• Tooth loss: Bone and mineral loss may extend to the teeth and jawbone, leading to tooth loss.

Many victims of Stribild’s more severe side effects have argued that Gilead not only withheld safer versions of their HIV drugs to maximize profit — they also downplayed the seriousness of these drugs’ potential side effects in the United States.

Stribild FDA Approval

Stribild was approved for sale by the FDA on August 27th, 2012.

According to recent lawsuits filed against Gilead Sciences, Gilead had more than 10 years of evidence that TDF damaged patients’ kidneys and bones by the time it applied for FDA approval of Stribild.

Did you know?

Stribild has a very high price tag. Depending on pharmacy and insurance, costs can range from $3,000 to $3,700 per month.

The lawsuits also claim Gilead discovered a safer TDF alternative, tenofovir alafenamide fumarate (TAF) before it even gained FDA approval to market TDF under the brand name Viread in 2001.

Stribild Legal Action

Gilead’s once-a-day HIV drug, Stribild, can be a convenient and effective way to manage HIV. However, it may cause serious injuries to the kidneys and bones.

Because of this, Stribild has been named in several lawsuits in which plaintiffs accused Gilead Sciences of causing unnecessary harm to HIV drug users by withholding its TDF alternative, TAF.

Although nothing can reverse the harm and pain caused by irresponsible companies, taking legal action may help those affected receive financial compensation for their suffering and medical treatments.

Pursuing a lawsuit can be intimidating and overwhelming, but if you have been harmed by taking Stribild or another TDF drug, help is available to you. Icon

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  1. Gilead Sciences, Inc. (2016, September). Stribild Label: Highlights of Prescribing Information. Retrieved September 15, 2019, from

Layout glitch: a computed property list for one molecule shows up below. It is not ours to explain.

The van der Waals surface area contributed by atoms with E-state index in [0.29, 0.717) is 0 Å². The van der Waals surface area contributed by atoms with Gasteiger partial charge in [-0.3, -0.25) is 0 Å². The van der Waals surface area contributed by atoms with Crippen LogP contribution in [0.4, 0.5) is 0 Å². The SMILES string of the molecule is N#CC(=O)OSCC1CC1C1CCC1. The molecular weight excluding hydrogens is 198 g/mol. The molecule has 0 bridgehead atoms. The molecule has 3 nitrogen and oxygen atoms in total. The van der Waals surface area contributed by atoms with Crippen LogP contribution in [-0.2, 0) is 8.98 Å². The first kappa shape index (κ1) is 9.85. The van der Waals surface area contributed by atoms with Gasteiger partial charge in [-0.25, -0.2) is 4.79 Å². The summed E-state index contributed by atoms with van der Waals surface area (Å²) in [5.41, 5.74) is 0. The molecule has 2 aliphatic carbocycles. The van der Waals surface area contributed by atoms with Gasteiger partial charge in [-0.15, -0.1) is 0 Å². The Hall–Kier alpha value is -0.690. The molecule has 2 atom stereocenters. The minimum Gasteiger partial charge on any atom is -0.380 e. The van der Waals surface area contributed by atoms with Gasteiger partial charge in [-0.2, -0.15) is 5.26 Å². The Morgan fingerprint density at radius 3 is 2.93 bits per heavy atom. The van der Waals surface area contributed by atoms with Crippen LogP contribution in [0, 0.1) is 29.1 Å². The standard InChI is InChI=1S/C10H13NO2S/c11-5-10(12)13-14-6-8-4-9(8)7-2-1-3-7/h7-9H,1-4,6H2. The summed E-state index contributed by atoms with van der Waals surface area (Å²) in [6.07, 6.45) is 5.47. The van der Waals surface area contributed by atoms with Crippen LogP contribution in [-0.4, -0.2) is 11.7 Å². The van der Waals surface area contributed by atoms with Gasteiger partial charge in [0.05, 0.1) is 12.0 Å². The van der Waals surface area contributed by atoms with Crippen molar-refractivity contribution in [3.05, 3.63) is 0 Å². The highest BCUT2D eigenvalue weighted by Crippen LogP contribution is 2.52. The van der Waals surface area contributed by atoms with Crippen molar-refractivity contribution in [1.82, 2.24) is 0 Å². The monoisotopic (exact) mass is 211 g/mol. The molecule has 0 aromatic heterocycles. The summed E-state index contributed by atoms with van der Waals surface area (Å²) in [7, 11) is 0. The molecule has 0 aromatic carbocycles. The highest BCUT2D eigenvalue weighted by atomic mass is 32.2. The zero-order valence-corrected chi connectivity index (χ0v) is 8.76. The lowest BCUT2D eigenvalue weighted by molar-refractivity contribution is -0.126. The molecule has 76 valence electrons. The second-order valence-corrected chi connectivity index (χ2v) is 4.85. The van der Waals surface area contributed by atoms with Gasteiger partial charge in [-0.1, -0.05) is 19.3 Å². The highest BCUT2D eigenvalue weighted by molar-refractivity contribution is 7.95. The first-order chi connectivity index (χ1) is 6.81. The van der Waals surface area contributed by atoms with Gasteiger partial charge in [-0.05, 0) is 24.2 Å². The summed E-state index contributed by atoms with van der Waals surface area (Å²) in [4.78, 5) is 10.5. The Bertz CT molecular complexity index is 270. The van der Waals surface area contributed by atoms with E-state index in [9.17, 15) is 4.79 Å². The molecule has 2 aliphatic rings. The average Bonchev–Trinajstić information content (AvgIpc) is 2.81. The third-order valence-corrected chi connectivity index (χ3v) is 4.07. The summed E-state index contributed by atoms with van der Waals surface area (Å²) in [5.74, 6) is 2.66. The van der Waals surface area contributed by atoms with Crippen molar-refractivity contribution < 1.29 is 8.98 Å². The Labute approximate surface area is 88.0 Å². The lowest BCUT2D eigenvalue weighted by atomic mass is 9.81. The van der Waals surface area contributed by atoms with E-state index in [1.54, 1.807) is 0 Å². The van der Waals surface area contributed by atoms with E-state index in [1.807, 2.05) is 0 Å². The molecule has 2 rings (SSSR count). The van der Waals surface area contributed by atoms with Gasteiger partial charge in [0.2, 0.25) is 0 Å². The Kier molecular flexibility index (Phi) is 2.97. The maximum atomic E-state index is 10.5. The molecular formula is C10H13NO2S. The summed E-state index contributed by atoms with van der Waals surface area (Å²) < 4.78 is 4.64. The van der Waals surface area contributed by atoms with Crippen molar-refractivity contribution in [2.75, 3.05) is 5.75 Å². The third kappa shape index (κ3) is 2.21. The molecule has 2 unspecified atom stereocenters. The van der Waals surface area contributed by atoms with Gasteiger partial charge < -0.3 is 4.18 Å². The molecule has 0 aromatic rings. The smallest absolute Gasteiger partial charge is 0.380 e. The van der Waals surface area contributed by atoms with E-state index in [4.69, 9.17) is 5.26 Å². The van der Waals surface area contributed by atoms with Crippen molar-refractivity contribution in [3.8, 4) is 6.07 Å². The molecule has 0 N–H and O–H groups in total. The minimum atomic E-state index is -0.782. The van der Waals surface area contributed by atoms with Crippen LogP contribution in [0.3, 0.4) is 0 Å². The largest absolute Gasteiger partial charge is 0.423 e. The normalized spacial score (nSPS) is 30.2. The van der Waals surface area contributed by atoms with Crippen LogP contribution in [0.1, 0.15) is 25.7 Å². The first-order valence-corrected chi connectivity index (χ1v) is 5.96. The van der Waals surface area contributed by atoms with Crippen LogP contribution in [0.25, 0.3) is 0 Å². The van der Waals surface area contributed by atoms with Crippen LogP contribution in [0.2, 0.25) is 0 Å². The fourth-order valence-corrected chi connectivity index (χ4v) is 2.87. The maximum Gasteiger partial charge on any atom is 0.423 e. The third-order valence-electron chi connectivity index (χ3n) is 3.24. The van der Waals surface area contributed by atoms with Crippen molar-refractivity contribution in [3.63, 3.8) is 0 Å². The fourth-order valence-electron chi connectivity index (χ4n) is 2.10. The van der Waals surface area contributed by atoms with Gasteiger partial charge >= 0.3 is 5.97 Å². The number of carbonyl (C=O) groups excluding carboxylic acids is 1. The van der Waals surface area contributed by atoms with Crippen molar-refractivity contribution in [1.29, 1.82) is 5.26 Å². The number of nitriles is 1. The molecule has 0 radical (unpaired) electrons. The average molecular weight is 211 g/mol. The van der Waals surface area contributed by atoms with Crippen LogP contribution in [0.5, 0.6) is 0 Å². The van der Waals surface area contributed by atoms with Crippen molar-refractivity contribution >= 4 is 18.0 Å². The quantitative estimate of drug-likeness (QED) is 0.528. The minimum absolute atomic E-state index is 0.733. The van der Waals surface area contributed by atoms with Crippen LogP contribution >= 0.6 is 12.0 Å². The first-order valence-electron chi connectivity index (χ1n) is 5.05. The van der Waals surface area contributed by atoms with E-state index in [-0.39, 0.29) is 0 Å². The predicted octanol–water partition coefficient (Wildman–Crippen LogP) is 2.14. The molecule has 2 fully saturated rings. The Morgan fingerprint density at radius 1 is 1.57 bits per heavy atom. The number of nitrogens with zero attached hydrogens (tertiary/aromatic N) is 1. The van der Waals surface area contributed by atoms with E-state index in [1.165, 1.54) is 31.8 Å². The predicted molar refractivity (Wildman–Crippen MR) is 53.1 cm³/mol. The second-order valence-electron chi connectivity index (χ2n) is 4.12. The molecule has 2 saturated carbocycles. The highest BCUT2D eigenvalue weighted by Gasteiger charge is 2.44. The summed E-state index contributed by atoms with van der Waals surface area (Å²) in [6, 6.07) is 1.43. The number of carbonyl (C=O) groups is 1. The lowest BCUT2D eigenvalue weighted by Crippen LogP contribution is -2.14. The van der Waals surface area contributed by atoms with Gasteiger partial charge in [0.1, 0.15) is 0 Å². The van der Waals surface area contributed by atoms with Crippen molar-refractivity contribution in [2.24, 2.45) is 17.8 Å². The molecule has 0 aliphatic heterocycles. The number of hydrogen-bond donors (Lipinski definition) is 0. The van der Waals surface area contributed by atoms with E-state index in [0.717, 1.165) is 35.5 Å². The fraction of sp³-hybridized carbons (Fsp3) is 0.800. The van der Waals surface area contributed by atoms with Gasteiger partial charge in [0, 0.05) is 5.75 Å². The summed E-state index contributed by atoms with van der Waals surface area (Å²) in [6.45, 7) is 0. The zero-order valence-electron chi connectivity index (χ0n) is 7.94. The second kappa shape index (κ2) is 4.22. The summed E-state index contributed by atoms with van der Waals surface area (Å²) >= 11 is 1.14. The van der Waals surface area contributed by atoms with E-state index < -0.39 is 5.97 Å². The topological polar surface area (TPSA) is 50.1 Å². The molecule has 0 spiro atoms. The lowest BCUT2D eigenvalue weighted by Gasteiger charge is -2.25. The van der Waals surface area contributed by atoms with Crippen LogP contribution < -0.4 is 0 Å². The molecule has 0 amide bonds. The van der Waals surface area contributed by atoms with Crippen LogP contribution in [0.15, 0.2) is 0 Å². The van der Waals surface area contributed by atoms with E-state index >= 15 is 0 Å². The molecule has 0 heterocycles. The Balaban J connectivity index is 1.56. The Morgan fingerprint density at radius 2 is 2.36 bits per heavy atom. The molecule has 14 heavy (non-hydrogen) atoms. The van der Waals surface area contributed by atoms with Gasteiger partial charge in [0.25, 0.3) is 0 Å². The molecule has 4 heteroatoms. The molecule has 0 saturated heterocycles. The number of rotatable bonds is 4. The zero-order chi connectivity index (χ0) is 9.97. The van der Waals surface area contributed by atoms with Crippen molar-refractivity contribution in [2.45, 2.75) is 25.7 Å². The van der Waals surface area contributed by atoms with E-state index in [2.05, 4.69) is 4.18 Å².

2. Gilead Sciences, Inc. (2019, January). Patient Information Stribild. Retrieved September 15, 2019, from
  3. U.S. Food and Drug Administration. (2012, October 10). Drug Approval Package. Retrieved September 15, 2019, from
  4. National Institute of Diabetes and Digestive and Kidney Diseases. (2017, June). What Is Chronic Kidney Disease? Retrieved September 15, 2019, from
  5. U.S. Department of Health and Human Services. (2018, August 26). Limitations to Treatment Safety and Efficacy: Cost Considerations and Antiretroviral Therapy. Retrieved September 15, 2019, from
  6. Mayo Clinic Staff. (2018, June 23). Acute kidney failure. Retrieved September 15, 2019, from
  7. Mayo Clinic Staff. (2019, August 15). Chronic kidney disease. Retrieved September 15, 2019, from
  8. Holley et al. v Gilead Sciences, Inc. ([United States District Court Northern District of California] [2018]).
  9. Mayo Clinic Staff. (2019, June 19). Osteoporosis. Retrieved September 15, 2019, from
  10. UC Davis Health Vascular Center. (n.d.). Renal insufficiency. Retrieved September 15, 2019, from
  11. U.S. Food and Drug Administration. (2018, November). Oral Health and Bone Disease. Retrieved September 15, 2019, from